The New York Times is reporting this morning that an unnamed employee stole personal data on over 40,000 patients from NewYork-Presbyterian Hospital/Weill Cornell Medical Center. The theft “occurred over the past several years and included patients’ names, phone numbers and Social Security numbers.” As we’ve come to grimly expect in these cases, the hospital was made aware of the theft in January, and announced it publicly on Friday after an internal audit. “We obviously deeply regret that this has happened,” said the hospital’s spokeswoman, Ms. Manners. She also said that investigators are “looking into the possibility that the theft could be part of a larger criminal scheme.”
In February 2007, the Hollywood Presbyterian Medical Center in Los Angeles abandoned Gabino Olvera, a mentally ill paraplegic man, on the street: “[The hospital] took him across town in a van and left him in a soiled hospital gown without a wheelchair in the heart of the city’s homeless area.” Olvera, with the help of an advocacy organization called Public Counsel, is now suing them for neglect and elder abuse (although we’re not sure how the second one applies since he’s only 42). His case is “one of about 50 reported incidents in the past 12 months of sick, confused and homeless patients being left by ambulances” in downtown LA.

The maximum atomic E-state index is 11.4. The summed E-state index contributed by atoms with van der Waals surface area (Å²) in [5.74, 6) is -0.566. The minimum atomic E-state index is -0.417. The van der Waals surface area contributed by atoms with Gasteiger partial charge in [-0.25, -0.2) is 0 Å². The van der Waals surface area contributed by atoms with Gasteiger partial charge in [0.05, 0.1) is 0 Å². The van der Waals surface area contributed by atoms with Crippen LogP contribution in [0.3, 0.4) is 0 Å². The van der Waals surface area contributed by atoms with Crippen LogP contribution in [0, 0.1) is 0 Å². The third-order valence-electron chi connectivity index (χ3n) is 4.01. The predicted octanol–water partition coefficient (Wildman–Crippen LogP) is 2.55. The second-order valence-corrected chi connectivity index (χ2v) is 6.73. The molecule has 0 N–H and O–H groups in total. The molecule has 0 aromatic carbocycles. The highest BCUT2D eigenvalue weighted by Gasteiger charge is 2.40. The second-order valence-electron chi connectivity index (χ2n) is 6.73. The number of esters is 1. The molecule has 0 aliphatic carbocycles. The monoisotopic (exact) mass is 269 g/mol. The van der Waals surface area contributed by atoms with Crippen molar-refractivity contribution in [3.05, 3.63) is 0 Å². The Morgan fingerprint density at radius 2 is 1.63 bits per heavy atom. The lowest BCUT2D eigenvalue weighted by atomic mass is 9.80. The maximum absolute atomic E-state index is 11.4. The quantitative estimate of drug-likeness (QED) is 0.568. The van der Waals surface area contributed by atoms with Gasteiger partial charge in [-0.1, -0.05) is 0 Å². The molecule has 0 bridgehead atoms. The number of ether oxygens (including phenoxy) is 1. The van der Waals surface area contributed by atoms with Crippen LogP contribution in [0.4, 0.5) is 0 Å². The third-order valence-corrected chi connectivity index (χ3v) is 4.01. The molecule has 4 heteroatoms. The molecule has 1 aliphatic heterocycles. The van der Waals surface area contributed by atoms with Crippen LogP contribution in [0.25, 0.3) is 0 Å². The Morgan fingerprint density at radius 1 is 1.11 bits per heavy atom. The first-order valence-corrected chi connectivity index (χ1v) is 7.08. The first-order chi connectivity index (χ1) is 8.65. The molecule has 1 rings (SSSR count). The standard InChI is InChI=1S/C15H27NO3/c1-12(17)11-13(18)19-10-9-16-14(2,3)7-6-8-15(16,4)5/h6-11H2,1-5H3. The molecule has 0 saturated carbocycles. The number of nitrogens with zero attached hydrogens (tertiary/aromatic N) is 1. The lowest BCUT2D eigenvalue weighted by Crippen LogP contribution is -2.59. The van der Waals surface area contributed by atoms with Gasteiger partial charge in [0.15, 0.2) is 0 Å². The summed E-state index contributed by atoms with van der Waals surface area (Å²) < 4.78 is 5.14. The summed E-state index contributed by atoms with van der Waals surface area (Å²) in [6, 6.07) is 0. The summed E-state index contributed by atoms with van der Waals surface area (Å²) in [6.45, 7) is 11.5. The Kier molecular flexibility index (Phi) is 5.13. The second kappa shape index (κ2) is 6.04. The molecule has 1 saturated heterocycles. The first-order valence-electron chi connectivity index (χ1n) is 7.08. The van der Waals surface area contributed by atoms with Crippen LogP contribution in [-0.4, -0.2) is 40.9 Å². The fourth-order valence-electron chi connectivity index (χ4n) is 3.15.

Here’s a scary thought: What if you have health insurance and still get stuck with a million dollar hospital bill? That’s what happened to Jim Dawson after a staph infection spread throughout his body.
Phil Hughes is a homeless handy-man who’ll paint your house number on your curb for $5 and some turkey leftovers, says Mary Olsen, a homeowner who hires Hughes for occasional odd jobs.
Longtime Consumerist reader and commenter AppTechie went through a real horror show after his 3 year old son fractured his arm.
during Hurricane Katrina, with specific regard to the seventh floor, leased to the LifeCare hospital management group, of the Memorial Medical Center.